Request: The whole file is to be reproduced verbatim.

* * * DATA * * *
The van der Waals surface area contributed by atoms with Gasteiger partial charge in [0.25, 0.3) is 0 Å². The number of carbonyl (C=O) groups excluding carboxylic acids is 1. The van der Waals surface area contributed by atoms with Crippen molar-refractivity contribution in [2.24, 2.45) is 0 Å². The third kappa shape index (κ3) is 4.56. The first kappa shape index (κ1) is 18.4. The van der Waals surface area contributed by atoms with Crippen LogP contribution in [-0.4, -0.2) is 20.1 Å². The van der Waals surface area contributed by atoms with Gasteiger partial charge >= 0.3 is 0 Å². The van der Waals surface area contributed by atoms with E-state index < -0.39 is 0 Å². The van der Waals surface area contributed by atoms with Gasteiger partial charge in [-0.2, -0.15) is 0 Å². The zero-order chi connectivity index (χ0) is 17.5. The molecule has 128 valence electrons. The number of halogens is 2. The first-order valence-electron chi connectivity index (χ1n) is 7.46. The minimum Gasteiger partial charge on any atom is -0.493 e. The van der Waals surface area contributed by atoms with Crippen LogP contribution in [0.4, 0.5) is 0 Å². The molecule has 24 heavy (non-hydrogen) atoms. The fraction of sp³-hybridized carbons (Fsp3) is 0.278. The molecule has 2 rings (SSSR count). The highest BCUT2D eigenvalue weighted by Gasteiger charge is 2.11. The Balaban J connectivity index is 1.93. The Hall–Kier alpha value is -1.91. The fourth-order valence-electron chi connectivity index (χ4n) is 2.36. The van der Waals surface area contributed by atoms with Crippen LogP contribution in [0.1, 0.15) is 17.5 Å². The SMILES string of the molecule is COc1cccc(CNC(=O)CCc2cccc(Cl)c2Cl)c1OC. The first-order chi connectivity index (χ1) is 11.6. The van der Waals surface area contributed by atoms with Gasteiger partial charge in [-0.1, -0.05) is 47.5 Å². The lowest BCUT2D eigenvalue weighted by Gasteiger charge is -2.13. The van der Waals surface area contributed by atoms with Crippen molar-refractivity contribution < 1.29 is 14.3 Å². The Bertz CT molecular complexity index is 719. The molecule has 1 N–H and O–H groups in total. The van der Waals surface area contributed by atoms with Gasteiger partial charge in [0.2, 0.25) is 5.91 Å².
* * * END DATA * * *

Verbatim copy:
The van der Waals surface area contributed by atoms with Gasteiger partial charge in [0.25, 0.3) is 0 Å². The number of carbonyl (C=O) groups excluding carboxylic acids is 1. The van der Waals surface area contributed by atoms with Crippen molar-refractivity contribution in [2.24, 2.45) is 0 Å². The third kappa shape index (κ3) is 4.56. The first kappa shape index (κ1) is 18.4. The van der Waals surface area contributed by atoms with Crippen LogP contribution in [-0.4, -0.2) is 20.1 Å². The van der Waals surface area contributed by atoms with Gasteiger partial charge >= 0.3 is 0 Å². The van der Waals surface area contributed by atoms with E-state index < -0.39 is 0 Å². The van der Waals surface area contributed by atoms with Gasteiger partial charge in [-0.2, -0.15) is 0 Å². The zero-order chi connectivity index (χ0) is 17.5. The molecule has 128 valence electrons. The number of halogens is 2. The first-order valence-electron chi connectivity index (χ1n) is 7.46. The minimum Gasteiger partial charge on any atom is -0.493 e. The van der Waals surface area contributed by atoms with Crippen LogP contribution in [0.4, 0.5) is 0 Å². The molecule has 24 heavy (non-hydrogen) atoms. The fraction of sp³-hybridized carbons (Fsp3) is 0.278. The molecule has 2 rings (SSSR count). The highest BCUT2D eigenvalue weighted by Gasteiger charge is 2.11. The Balaban J connectivity index is 1.93. The Hall–Kier alpha value is -1.91. The fourth-order valence-electron chi connectivity index (χ4n) is 2.36. The van der Waals surface area contributed by atoms with Crippen LogP contribution in [0.1, 0.15) is 17.5 Å². The SMILES string of the molecule is COc1cccc(CNC(=O)CCc2cccc(Cl)c2Cl)c1OC. The first-order chi connectivity index (χ1) is 11.6. The van der Waals surface area contributed by atoms with Gasteiger partial charge in [-0.1, -0.05) is 47.5 Å². The lowest BCUT2D eigenvalue weighted by Gasteiger charge is -2.13. The van der Waals surface area contributed by atoms with Crippen molar-refractivity contribution < 1.29 is 14.3 Å². The Bertz CT molecular complexity index is 719. The molecule has 1 N–H and O–H groups in total. The van der Waals surface area contributed by atoms with Gasteiger partial charge in [0.2, 0.25) is 5.91 Å².